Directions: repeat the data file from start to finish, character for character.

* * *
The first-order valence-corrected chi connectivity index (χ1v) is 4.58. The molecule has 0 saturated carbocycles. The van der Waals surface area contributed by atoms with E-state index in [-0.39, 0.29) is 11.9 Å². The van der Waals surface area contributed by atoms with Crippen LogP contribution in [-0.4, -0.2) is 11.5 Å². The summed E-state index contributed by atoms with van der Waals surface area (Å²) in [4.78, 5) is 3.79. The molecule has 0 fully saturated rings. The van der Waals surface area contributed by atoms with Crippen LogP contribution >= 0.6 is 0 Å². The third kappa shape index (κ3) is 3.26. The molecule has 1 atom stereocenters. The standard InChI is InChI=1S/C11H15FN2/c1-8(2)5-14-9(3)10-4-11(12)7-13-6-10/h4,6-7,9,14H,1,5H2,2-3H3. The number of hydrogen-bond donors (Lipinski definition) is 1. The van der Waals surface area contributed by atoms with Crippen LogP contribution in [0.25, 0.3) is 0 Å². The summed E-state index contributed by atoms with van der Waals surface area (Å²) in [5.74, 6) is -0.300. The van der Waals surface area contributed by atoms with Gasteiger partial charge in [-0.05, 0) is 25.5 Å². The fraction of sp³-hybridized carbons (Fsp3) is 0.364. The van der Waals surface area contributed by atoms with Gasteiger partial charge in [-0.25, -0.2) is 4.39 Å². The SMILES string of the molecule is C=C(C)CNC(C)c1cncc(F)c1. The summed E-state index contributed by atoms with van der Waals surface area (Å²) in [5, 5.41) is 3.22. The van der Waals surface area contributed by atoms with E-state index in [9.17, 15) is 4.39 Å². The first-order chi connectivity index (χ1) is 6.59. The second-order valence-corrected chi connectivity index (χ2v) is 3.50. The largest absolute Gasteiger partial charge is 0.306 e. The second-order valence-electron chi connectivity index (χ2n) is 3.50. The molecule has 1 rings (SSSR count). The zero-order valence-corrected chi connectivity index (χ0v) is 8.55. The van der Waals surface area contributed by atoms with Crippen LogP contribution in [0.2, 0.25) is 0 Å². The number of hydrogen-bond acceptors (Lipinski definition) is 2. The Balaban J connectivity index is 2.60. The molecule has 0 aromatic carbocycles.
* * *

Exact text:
The first-order valence-corrected chi connectivity index (χ1v) is 4.58. The molecule has 0 saturated carbocycles. The van der Waals surface area contributed by atoms with E-state index in [-0.39, 0.29) is 11.9 Å². The van der Waals surface area contributed by atoms with Crippen LogP contribution in [-0.4, -0.2) is 11.5 Å². The summed E-state index contributed by atoms with van der Waals surface area (Å²) in [4.78, 5) is 3.79. The molecule has 0 fully saturated rings. The van der Waals surface area contributed by atoms with Crippen LogP contribution >= 0.6 is 0 Å². The third kappa shape index (κ3) is 3.26. The molecule has 1 atom stereocenters. The standard InChI is InChI=1S/C11H15FN2/c1-8(2)5-14-9(3)10-4-11(12)7-13-6-10/h4,6-7,9,14H,1,5H2,2-3H3. The number of hydrogen-bond donors (Lipinski definition) is 1. The van der Waals surface area contributed by atoms with Crippen LogP contribution in [0.25, 0.3) is 0 Å². The summed E-state index contributed by atoms with van der Waals surface area (Å²) in [5.74, 6) is -0.300. The van der Waals surface area contributed by atoms with Gasteiger partial charge in [-0.05, 0) is 25.5 Å². The fraction of sp³-hybridized carbons (Fsp3) is 0.364. The van der Waals surface area contributed by atoms with Gasteiger partial charge in [-0.25, -0.2) is 4.39 Å². The SMILES string of the molecule is C=C(C)CNC(C)c1cncc(F)c1. The summed E-state index contributed by atoms with van der Waals surface area (Å²) in [5, 5.41) is 3.22. The van der Waals surface area contributed by atoms with E-state index in [9.17, 15) is 4.39 Å². The first-order chi connectivity index (χ1) is 6.59. The second-order valence-corrected chi connectivity index (χ2v) is 3.50. The largest absolute Gasteiger partial charge is 0.306 e. The second-order valence-electron chi connectivity index (χ2n) is 3.50. The molecule has 1 rings (SSSR count). The zero-order valence-corrected chi connectivity index (χ0v) is 8.55. The van der Waals surface area contributed by atoms with Crippen LogP contribution in [0.2, 0.25) is 0 Å². The number of hydrogen-bond acceptors (Lipinski definition) is 2. The Balaban J connectivity index is 2.60. The molecule has 0 aromatic carbocycles.